God behaving badly
Meg Rosoff has never shied away from complex or controversial topics, as readers discovered in her first novel, the Printz Award-winning How I Live Now. Yet perhaps she has never displayed such a compelling combination of irreverence, intelligence and humor as in her latest novel, There Is No Dog. In this book, God is a teenage boy named Bob who generally prefers sleeping to looking after the world he created. But few things are more likely to rouse Bob from his slumber than a pretty girl, and when a young woman named Lucy sends up a plea to God, “I should like to fall in love,” her prayers are answered in a way she never expected—with globally catastrophic results.
Rosoff spoke candidly with us about her own beliefs, the backlash she has experienced and the difficulty of taking on the job of God.
Books re-imagining gods (such as the Greek gods in the Percy Jackson books) have become popular with teens and young readers, but not many have dared to re-interpret the Judeo-Christian God. What was it that drew you to this particular idea?
I didn’t think I was being particularly daring! I’ve been trying to make sense of the Judeo-Christian God since I was about seven years old and realized I was an atheist. Many of the examples of God’s wonderful creation have struck me as flawed, pretty much throughout my life, so I guess you could say that this is a book I’ve been thinking about for something like half a century!
There Is No Dog is a very irreverent take on a topic that many people take very seriously. Have you gotten much backlash about the book?
The book has been banned in a number of schools (particularly Church of England schools) in the UK, and I was uninvited from a couple of book festival appearances in the UK, and uninvited from another big international festival in Dubai. There’s a lot of talk online about how it’s blasphemous and shouldn’t be shown to children, but in actual fact, I think it’s a rather gentle, faith-affirming book. I always say that the Judeo-Christian tradition isn’t about to fall apart on the basis of a bit of satire. It’s been around for a very long time, and is no doubt used to it. And in any case, because There Is No Dog is a comedy, I’ve been able to deal with a lot of difficult subjects in a fairly lighthearted manner. But I suppose imagining God as a sex-mad teenager whose mother won the job for him in a poker game is bound to be a little controversial.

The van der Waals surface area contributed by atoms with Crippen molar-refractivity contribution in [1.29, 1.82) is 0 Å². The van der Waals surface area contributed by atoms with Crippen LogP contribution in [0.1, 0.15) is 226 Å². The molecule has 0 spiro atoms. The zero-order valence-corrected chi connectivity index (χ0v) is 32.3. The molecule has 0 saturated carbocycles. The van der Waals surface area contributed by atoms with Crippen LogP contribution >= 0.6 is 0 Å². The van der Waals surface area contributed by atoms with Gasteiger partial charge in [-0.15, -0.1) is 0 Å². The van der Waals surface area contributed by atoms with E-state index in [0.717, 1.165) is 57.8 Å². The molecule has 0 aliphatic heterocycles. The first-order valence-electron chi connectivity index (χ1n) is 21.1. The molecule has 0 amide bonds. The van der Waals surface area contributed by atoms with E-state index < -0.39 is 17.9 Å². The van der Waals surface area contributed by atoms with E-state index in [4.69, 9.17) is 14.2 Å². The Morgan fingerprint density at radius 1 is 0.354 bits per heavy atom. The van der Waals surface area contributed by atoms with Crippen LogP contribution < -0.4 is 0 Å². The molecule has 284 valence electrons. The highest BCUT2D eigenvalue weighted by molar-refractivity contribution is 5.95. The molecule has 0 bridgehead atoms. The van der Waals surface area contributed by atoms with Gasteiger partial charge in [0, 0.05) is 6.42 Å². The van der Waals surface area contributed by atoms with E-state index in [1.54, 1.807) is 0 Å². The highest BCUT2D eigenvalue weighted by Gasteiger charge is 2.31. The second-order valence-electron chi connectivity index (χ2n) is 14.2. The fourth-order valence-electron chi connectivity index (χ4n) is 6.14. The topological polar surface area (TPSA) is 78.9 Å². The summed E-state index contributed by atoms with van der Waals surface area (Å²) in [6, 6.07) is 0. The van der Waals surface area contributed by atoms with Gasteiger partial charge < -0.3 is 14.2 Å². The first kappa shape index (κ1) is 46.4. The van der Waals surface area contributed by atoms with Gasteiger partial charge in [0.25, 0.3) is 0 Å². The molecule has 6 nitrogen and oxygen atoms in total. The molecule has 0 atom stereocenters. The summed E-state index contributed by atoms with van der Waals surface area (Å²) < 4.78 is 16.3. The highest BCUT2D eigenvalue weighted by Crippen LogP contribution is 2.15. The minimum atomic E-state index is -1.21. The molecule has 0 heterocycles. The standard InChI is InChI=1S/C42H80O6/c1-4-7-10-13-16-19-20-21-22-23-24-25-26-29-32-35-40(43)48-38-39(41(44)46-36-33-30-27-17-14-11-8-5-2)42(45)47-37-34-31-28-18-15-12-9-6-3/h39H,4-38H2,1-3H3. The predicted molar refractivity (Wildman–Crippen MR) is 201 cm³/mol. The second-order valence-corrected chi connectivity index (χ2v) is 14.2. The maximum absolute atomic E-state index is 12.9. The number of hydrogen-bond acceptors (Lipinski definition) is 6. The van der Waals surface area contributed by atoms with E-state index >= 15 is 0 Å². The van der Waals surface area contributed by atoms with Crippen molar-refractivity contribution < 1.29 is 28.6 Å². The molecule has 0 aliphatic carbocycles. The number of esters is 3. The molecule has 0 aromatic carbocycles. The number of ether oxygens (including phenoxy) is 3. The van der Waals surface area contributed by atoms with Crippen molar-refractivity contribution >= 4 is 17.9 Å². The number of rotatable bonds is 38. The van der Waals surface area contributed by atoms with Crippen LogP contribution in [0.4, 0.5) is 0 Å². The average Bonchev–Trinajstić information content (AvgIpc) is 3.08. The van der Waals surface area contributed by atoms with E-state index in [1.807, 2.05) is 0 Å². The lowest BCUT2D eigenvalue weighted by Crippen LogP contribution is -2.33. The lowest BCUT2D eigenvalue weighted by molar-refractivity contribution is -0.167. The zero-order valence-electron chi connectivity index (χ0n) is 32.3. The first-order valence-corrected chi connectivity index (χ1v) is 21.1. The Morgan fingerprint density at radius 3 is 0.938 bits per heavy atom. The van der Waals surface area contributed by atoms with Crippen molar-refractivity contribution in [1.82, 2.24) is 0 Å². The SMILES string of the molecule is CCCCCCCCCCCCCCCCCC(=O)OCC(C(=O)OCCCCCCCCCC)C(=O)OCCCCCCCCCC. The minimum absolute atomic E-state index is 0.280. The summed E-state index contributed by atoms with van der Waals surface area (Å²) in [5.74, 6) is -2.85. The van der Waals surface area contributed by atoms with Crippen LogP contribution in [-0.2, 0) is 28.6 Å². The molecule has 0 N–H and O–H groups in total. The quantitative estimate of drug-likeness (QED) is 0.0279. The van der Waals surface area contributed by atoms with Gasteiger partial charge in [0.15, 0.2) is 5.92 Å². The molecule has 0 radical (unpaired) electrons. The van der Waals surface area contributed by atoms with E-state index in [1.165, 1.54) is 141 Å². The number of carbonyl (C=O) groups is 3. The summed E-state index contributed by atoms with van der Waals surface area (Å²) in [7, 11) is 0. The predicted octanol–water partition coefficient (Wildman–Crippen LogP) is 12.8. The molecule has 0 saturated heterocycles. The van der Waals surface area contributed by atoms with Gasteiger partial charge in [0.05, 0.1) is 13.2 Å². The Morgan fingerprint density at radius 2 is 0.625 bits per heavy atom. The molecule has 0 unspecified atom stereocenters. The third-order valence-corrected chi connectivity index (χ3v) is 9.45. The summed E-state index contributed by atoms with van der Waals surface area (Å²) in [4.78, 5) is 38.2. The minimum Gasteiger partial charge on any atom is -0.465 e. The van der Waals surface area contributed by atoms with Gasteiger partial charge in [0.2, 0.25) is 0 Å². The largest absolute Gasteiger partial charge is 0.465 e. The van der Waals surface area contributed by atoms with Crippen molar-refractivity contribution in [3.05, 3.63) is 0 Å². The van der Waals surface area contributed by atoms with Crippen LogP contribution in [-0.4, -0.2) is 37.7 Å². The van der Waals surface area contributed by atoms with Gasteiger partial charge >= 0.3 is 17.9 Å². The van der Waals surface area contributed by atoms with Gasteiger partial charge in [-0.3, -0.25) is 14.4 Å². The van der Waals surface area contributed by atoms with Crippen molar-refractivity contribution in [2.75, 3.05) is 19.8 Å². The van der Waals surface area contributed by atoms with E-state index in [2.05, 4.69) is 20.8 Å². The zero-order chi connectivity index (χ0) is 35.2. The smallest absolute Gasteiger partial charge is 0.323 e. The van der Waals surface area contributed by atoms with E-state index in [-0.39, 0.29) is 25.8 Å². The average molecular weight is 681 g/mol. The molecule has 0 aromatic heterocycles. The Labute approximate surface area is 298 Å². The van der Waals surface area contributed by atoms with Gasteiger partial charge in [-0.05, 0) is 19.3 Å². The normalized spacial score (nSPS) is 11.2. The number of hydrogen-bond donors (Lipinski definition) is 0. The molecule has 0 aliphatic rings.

I loved the idea that the job of God has actually been split between two people: Bob, a teenage boy who spends most of his time sleeping and fantasizing about sex, and Mr. B, a middle-manager type who does all the actual work of answering people’s prayers and cleaning up Bob’s messes. How different would the world be if the job had gone to Mr. B alone?
Ah, well, maybe we’ll find out someday. . . . But of course the job is more or less impossible no matter who’s doing it, so I’m not sure how much better Mr. B would do. Though at least he would try. And care. And I suppose if he had been the one responsible for creation, we might all have ended up with far fewer flaws, so that would be a very good thing.
Bob is essentially a spoiled brat: selfish, thoughtless and rather difficult to like. What was it like to write a character like that? Did you find yourself growing irritated with him, or perhaps feeling sympathy for his struggles?
Bob is difficult to like, but I hope not impossible. I’ve noticed that my teenage readers and parents of teenagers have the most sympathy for him. He isn’t entirely bad—he has brilliant inspirations, feels things very strongly, is passionate, and actually very lonely as well . . . it’s just that he can’t see much further than his own desires and passions. If he weren’t a god, and therefore stuck in his 19-year-old self, he would probably grow out of his solipsism.
Animals play a large role in the book, from Lucy’s job at the zoo to Bob’s pet Eck to Mr. B’s beloved whales. Are you an animal lover yourself?
I’m a huge animal lover and have been all my life. I have two whippet cross dogs (known as lurchers in the UK) which you can see running on my website, and I share a horse and ride as often as I can. But I’ve always identified quite strongly with animals—sometimes I think I can get inside the heads of animals, or am part dog or horse myself. Animals keep showing up in all my books, no matter how hard I work to keep them out. They just jump over the fences and sneak underneath the walls!
Read our review of There Is No Dog.